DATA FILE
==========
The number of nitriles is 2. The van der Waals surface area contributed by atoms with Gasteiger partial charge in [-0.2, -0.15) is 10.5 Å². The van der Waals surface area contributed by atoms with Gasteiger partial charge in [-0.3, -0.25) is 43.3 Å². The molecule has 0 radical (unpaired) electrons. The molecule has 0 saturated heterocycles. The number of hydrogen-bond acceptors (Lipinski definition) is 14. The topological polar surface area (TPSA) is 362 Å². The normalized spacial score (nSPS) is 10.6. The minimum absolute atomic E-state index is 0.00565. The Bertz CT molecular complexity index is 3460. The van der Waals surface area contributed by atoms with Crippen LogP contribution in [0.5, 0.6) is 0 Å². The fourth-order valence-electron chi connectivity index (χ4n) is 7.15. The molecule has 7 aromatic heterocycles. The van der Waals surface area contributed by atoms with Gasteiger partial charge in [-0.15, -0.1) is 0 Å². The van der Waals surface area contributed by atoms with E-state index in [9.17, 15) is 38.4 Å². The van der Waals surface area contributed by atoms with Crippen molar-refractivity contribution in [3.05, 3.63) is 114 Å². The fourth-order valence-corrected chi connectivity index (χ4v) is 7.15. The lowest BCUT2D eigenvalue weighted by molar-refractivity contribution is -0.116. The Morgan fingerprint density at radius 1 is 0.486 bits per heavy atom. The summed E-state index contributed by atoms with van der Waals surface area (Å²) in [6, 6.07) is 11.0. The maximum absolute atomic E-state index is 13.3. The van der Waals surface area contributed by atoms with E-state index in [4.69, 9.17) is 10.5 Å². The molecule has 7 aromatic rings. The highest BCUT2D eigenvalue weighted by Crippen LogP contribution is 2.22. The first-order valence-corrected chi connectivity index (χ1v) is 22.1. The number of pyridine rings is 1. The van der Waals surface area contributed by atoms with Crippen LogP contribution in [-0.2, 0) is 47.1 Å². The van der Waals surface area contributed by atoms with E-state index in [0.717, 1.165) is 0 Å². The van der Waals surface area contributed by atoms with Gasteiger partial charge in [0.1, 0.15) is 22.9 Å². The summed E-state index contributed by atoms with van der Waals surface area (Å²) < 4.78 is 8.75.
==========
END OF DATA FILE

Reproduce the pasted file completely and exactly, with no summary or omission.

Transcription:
The number of nitriles is 2. The van der Waals surface area contributed by atoms with Gasteiger partial charge in [-0.2, -0.15) is 10.5 Å². The van der Waals surface area contributed by atoms with Gasteiger partial charge in [-0.3, -0.25) is 43.3 Å². The molecule has 0 radical (unpaired) electrons. The molecule has 0 saturated heterocycles. The number of hydrogen-bond acceptors (Lipinski definition) is 14. The topological polar surface area (TPSA) is 362 Å². The normalized spacial score (nSPS) is 10.6. The minimum absolute atomic E-state index is 0.00565. The Bertz CT molecular complexity index is 3460. The van der Waals surface area contributed by atoms with Crippen LogP contribution in [0.5, 0.6) is 0 Å². The fourth-order valence-electron chi connectivity index (χ4n) is 7.15. The molecule has 7 aromatic heterocycles. The van der Waals surface area contributed by atoms with Gasteiger partial charge in [-0.15, -0.1) is 0 Å². The van der Waals surface area contributed by atoms with E-state index in [9.17, 15) is 38.4 Å². The van der Waals surface area contributed by atoms with Crippen molar-refractivity contribution in [3.05, 3.63) is 114 Å². The fourth-order valence-corrected chi connectivity index (χ4v) is 7.15. The lowest BCUT2D eigenvalue weighted by molar-refractivity contribution is -0.116. The Morgan fingerprint density at radius 1 is 0.486 bits per heavy atom. The summed E-state index contributed by atoms with van der Waals surface area (Å²) in [6, 6.07) is 11.0. The maximum absolute atomic E-state index is 13.3. The van der Waals surface area contributed by atoms with E-state index in [4.69, 9.17) is 10.5 Å². The molecule has 7 aromatic rings. The highest BCUT2D eigenvalue weighted by Crippen LogP contribution is 2.22. The first-order valence-corrected chi connectivity index (χ1v) is 22.1. The number of pyridine rings is 1. The van der Waals surface area contributed by atoms with Crippen LogP contribution in [-0.2, 0) is 47.1 Å². The van der Waals surface area contributed by atoms with E-state index in [0.717, 1.165) is 0 Å². The van der Waals surface area contributed by atoms with Gasteiger partial charge in [0.1, 0.15) is 22.9 Å². The summed E-state index contributed by atoms with van der Waals surface area (Å²) < 4.78 is 8.75.